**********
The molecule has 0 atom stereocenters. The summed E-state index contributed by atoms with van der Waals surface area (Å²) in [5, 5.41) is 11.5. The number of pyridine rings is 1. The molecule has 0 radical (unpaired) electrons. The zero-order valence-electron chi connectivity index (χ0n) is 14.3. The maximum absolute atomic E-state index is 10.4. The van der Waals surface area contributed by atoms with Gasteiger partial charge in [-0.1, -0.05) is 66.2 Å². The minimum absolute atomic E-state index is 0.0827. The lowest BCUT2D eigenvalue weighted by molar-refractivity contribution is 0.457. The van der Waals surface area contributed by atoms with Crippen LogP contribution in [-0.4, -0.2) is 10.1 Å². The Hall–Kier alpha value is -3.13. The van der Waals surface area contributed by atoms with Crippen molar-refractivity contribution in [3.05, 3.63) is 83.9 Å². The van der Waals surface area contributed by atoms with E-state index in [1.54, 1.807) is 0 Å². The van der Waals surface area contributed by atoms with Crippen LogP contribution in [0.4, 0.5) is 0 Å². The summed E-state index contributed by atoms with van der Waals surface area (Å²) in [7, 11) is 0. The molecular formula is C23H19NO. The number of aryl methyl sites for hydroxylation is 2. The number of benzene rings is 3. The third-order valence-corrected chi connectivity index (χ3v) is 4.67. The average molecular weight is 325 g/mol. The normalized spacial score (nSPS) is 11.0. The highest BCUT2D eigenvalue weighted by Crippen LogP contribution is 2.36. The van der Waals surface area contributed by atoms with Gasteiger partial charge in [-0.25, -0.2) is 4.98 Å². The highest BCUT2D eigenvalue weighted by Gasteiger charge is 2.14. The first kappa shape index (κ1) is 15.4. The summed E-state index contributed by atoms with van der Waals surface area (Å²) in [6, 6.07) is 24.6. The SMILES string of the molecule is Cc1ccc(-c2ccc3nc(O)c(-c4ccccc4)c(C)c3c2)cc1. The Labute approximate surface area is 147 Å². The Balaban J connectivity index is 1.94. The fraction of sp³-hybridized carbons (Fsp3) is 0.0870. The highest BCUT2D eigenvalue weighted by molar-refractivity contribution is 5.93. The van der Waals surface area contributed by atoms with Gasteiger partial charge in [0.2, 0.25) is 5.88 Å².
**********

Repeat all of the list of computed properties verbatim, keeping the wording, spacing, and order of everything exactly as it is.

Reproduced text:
The molecule has 0 atom stereocenters. The summed E-state index contributed by atoms with van der Waals surface area (Å²) in [5, 5.41) is 11.5. The number of pyridine rings is 1. The molecule has 0 radical (unpaired) electrons. The zero-order valence-electron chi connectivity index (χ0n) is 14.3. The maximum absolute atomic E-state index is 10.4. The van der Waals surface area contributed by atoms with Gasteiger partial charge in [-0.1, -0.05) is 66.2 Å². The minimum absolute atomic E-state index is 0.0827. The lowest BCUT2D eigenvalue weighted by molar-refractivity contribution is 0.457. The van der Waals surface area contributed by atoms with Crippen LogP contribution in [-0.4, -0.2) is 10.1 Å². The Hall–Kier alpha value is -3.13. The van der Waals surface area contributed by atoms with Crippen molar-refractivity contribution in [3.05, 3.63) is 83.9 Å². The van der Waals surface area contributed by atoms with E-state index in [1.54, 1.807) is 0 Å². The van der Waals surface area contributed by atoms with Crippen LogP contribution in [0.4, 0.5) is 0 Å². The summed E-state index contributed by atoms with van der Waals surface area (Å²) in [7, 11) is 0. The molecular formula is C23H19NO. The number of aryl methyl sites for hydroxylation is 2. The number of benzene rings is 3. The third-order valence-corrected chi connectivity index (χ3v) is 4.67. The average molecular weight is 325 g/mol. The normalized spacial score (nSPS) is 11.0. The highest BCUT2D eigenvalue weighted by Crippen LogP contribution is 2.36. The van der Waals surface area contributed by atoms with Gasteiger partial charge in [-0.25, -0.2) is 4.98 Å². The highest BCUT2D eigenvalue weighted by Gasteiger charge is 2.14. The first kappa shape index (κ1) is 15.4. The summed E-state index contributed by atoms with van der Waals surface area (Å²) in [6, 6.07) is 24.6. The SMILES string of the molecule is Cc1ccc(-c2ccc3nc(O)c(-c4ccccc4)c(C)c3c2)cc1. The Labute approximate surface area is 147 Å². The Balaban J connectivity index is 1.94. The fraction of sp³-hybridized carbons (Fsp3) is 0.0870. The highest BCUT2D eigenvalue weighted by molar-refractivity contribution is 5.93. The van der Waals surface area contributed by atoms with Gasteiger partial charge in [0.2, 0.25) is 5.88 Å².